Dr. Dahlia Wasfi is an internationally known speaker and activist. Born in the United States to an American Jewish mother and an Iraqi Muslim father, she lived in Iraq as a child, returning to the U.S. at age 5. After graduating from Swarthmore College with a B.A. in Biology in 1993, she earned her medical degree from the University of Pennsylvania in 1997.
Dr. Wasfi has made two trips to Iraq to visit her extended family since the 2003 “Shock and Awe” invasion, including a three month stay in Basrah in the spring of 2006. She has brought her eyewitness account of life under occupation to over 200 audiences in twenty-two United States, Capitol Hill in D.C., Ontario and British Columbia, Madrid, Spain in 2007, and the 3rd International Iraq Conference in Berlin, Germany, in March 2008.
Based on her experiences, Dr. Wasfi is speaking out in support of immediate, unconditional withdrawal of American forces from Iraq and the need to end the occupation “from the Nile to the Euphrates .”
Dr. Wasfi, an international peace activist walks us through her incredible life journey from a doctor to an activist and talks about health of women in Iraq in an exclusive interview with Namita Nayyar, President Women Fitness.
Ms. Namita Nayyar: You are a well-renowned physician, peace activist and an environmentalist who actively speaks out against the environmental impact of war and the corporate and government restructuring of farming methods and food resources in war zones. Tell us more about your incredible journey so far and how it all began?
Dr. Dahlia Wasfi: Thank you for the honor of your introduction! Because of my family background, I think activism is in my blood. My father, may he rest in peace, was born and raised in Basrah, Iraq. He graduated from Baghdad University and came to the US for his graduate studies in the 1960s. In Washington DC, he met my mother—a nice Jewish girl from New York. Her parents (my grandparents) were Holocaust survivors who fled their homeland of Austria during Hitler’s Anschluss. When my parents got married, great friction erupted between these grandparents and my father. Despite these troubles, my parents started their family. My sister was born in Washington DC in 1969, and I was born in New York in 1971. I grew up amidst this family tension—a microcosm of the Arab-Israeli “conflict”—rooted in the illegal military occupation of Palestine. As a young child, I determined to resolve the conflict to bring peace to my family. But when my parents encouraged me to pursue a career in medicine, I put all my efforts into becoming a doctor.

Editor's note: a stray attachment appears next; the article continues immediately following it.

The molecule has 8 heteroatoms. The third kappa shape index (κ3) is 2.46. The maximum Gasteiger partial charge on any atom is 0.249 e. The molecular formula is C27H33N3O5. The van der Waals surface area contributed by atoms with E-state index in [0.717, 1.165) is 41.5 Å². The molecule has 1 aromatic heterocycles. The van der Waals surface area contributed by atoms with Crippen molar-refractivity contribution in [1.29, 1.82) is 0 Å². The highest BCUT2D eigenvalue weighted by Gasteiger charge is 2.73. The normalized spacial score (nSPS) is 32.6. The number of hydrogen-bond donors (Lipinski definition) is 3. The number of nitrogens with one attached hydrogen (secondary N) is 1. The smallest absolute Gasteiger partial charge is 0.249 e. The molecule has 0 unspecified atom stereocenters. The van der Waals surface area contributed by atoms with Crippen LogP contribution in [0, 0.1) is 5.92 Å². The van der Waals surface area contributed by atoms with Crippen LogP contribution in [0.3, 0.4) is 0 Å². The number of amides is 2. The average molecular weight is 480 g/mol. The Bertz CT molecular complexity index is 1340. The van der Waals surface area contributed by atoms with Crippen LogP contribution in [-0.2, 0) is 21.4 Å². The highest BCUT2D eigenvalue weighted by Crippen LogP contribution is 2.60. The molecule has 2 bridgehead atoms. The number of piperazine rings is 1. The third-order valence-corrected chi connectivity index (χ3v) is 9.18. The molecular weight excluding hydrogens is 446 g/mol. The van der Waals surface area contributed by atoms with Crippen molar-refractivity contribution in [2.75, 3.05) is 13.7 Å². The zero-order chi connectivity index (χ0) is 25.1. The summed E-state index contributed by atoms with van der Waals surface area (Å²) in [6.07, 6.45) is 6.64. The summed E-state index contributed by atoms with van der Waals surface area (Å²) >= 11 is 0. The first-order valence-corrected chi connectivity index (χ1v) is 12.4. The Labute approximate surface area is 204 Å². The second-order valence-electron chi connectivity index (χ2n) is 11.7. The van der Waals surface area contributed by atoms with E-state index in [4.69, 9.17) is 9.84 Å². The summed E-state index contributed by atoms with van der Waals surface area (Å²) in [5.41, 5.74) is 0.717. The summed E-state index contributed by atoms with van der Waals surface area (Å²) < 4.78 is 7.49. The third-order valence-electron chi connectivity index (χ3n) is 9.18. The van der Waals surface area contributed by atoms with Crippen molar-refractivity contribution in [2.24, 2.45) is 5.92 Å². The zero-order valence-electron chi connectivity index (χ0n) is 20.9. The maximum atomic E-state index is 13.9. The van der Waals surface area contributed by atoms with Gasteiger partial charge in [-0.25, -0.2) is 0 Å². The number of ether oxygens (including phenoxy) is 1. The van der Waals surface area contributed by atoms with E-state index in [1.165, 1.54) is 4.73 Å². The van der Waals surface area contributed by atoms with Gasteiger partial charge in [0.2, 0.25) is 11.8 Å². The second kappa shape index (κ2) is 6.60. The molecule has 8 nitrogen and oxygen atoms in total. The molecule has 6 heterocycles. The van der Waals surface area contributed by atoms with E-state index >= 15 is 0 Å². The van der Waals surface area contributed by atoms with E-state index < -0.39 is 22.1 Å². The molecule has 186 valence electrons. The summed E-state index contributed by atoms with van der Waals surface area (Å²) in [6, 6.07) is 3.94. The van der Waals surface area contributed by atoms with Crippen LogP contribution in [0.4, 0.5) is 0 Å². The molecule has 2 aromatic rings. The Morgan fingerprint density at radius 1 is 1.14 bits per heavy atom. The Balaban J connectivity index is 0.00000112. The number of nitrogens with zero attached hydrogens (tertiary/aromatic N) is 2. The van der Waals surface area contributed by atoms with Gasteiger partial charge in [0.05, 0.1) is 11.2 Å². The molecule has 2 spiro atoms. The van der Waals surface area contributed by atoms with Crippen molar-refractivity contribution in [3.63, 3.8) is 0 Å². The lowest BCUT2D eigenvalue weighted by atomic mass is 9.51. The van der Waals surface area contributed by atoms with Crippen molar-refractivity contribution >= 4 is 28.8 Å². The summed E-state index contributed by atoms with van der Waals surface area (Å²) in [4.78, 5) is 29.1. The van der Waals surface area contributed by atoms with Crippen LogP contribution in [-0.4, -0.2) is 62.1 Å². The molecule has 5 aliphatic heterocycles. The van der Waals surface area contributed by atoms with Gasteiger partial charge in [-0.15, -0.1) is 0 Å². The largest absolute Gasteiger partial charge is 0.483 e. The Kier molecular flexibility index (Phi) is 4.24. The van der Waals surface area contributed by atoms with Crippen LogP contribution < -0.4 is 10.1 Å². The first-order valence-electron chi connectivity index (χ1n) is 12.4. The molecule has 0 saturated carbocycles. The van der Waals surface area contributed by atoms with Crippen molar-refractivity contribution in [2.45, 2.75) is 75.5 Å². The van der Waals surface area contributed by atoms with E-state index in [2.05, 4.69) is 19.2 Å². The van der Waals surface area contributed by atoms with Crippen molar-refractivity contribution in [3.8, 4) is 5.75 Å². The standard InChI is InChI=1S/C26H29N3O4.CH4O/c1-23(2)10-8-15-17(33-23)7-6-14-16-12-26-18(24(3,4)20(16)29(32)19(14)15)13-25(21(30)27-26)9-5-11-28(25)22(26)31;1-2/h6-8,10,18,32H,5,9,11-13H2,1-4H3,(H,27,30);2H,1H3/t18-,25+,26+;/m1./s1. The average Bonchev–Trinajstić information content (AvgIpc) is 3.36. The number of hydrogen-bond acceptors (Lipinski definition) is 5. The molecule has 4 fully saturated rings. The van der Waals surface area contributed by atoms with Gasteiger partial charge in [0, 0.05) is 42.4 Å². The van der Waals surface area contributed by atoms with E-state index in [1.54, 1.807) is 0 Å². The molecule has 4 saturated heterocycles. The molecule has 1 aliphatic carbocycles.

I earned my MD in 1997 and began training in general surgery. But I wasn’t passionate about this career. After three years, I switched to anesthesiology, hoping a better lifestyle would make me happy. Still, my heart wasn’t in it, and I would eventually learn that until I followed my passion, I would never find my own inner peace. In September 2002, suffering from depression, I took leave from my medical training. After the 2003 Shock and Awe invasion, I went to visit my relatives in Iraq whom I hadn’t seen since I was a child. I became inspired to share their stories and give a voice to their struggles. This is how my activism started, and I have been so fortunate to continue to follow this path—and my heart—through today. I no longer work as a doctor, but I hope to bring healing to myself and others through my activist work. I seek to put a human face on the victims of war and occupation and bring to light the damage that military aggression does to these families and to our planet.
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